The Minnesota Satisfaction Questionnaire (MSQ) (Weiss, Davis, England & Lofquist, 1967) was used to obtain teachers' job satisfaction level. The MSQ Short Form, consisting of 20 items, tests three aspects of satisfaction, namely: intrinsic satisfaction which is the recognition for work done and the possibility of advancement in a certain position, extrinsic satisfaction is the work environment shared with colleagues and the condition of the work place, e.g. books, learning materials and physical well as remuneration for work done, and lastly general satisfaction which is an overall view of the above-mentioned factors (Weiss et al., 1967; Billingsly, 2004; George et al., 2008). The instrument is rated on a five-point Likert scale, ranging from 1 (highly dissatisfied) to 5 (extremely satisfied). The authors of the questionnaire (1967) explain that a high score on the scales (the Intrinsic and Extrinsic and the General scales) indicates high levels of satisfaction, whereas a lower score indicates less satisfaction. The MSQ has an internal consistency of 0.86 for the Intrinsic scale; 0.80 for the Extrinsic scale and 0.90 for the General scale and produces alpha coefficients of 0.70 (Hol-comb-McCoy & Addison-Bradley, 2005; Weiss et al., 1967).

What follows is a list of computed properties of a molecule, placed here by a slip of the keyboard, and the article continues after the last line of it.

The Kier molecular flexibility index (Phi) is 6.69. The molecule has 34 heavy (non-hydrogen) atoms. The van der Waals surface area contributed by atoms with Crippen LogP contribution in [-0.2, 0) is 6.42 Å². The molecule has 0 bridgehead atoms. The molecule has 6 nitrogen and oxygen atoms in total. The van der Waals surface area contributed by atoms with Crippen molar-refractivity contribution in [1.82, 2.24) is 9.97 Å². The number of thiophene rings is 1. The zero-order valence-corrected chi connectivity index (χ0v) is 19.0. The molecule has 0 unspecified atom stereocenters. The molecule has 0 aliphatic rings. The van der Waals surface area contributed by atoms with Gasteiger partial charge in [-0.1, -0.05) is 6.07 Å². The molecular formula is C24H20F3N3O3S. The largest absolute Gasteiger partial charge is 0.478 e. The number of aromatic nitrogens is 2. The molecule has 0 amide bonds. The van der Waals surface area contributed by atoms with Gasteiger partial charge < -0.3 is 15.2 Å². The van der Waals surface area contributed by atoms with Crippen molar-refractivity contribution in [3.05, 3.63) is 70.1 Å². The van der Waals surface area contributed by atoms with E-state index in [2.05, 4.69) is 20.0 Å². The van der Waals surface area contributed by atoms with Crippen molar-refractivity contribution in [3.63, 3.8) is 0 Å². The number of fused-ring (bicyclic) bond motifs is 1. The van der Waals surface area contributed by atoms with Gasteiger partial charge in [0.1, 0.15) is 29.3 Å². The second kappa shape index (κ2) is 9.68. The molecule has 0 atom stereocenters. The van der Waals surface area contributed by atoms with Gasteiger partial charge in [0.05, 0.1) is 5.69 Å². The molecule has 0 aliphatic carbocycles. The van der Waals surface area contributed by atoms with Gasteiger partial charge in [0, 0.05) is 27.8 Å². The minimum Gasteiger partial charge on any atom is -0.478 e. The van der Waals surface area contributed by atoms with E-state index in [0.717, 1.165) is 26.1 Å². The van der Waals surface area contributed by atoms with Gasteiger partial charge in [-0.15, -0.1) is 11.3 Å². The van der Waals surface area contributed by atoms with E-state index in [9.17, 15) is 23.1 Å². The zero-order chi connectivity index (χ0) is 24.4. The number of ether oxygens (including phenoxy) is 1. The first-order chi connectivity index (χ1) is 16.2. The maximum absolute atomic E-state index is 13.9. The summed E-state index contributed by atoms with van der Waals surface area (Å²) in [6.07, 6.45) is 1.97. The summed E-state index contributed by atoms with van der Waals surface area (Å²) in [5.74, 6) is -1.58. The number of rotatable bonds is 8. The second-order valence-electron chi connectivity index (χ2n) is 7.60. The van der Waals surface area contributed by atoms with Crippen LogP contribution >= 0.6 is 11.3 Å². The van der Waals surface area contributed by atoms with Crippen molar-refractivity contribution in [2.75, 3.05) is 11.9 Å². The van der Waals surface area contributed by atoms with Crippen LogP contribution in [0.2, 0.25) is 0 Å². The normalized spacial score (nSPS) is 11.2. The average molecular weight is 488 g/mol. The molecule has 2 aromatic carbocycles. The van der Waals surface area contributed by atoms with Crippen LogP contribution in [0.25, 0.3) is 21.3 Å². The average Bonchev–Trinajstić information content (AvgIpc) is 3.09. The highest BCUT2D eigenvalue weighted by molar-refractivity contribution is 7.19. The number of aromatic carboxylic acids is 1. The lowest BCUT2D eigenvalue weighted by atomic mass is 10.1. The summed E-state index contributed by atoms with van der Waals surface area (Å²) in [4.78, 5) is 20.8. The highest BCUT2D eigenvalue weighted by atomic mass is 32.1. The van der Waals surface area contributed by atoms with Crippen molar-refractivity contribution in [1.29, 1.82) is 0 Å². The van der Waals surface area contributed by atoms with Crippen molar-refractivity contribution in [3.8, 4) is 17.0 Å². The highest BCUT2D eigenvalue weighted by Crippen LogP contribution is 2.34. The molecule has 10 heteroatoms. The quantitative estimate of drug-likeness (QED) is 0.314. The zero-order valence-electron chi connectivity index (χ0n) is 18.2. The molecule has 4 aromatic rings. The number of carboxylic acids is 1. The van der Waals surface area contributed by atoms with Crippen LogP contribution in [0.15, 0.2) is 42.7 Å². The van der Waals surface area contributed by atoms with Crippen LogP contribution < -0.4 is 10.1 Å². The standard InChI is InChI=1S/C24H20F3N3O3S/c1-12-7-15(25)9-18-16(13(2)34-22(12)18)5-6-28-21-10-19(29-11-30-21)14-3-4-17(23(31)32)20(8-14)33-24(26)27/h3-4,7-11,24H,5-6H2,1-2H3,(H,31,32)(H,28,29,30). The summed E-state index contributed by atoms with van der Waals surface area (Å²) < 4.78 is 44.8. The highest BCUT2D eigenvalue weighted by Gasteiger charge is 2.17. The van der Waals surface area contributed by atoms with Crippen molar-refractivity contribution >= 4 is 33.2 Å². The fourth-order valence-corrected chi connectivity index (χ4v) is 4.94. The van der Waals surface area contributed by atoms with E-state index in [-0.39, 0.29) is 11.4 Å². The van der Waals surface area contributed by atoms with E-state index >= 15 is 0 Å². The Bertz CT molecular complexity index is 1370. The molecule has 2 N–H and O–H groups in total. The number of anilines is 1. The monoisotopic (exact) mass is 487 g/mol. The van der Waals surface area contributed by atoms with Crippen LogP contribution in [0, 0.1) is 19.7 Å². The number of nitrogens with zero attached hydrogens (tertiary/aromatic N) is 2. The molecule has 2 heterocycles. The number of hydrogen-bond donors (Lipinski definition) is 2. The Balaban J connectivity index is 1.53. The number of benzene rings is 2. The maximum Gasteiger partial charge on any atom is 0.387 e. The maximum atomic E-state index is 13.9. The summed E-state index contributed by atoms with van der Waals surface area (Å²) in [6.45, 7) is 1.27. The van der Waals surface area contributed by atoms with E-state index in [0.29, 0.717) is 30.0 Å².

Significant differences appear in the average job satisfaction scores (Intrinsic, Extrinsic and General) for the different genders, races, and years of service.

With reference to the independent variables (gender, race, years of service), Table 1 clearly indicates that they all have only two categories and can, for statistical purposes, be presented for gender as follows:


μ1= average score (Intrinsic, Extrinsic and General) for the population of male teachers at special schools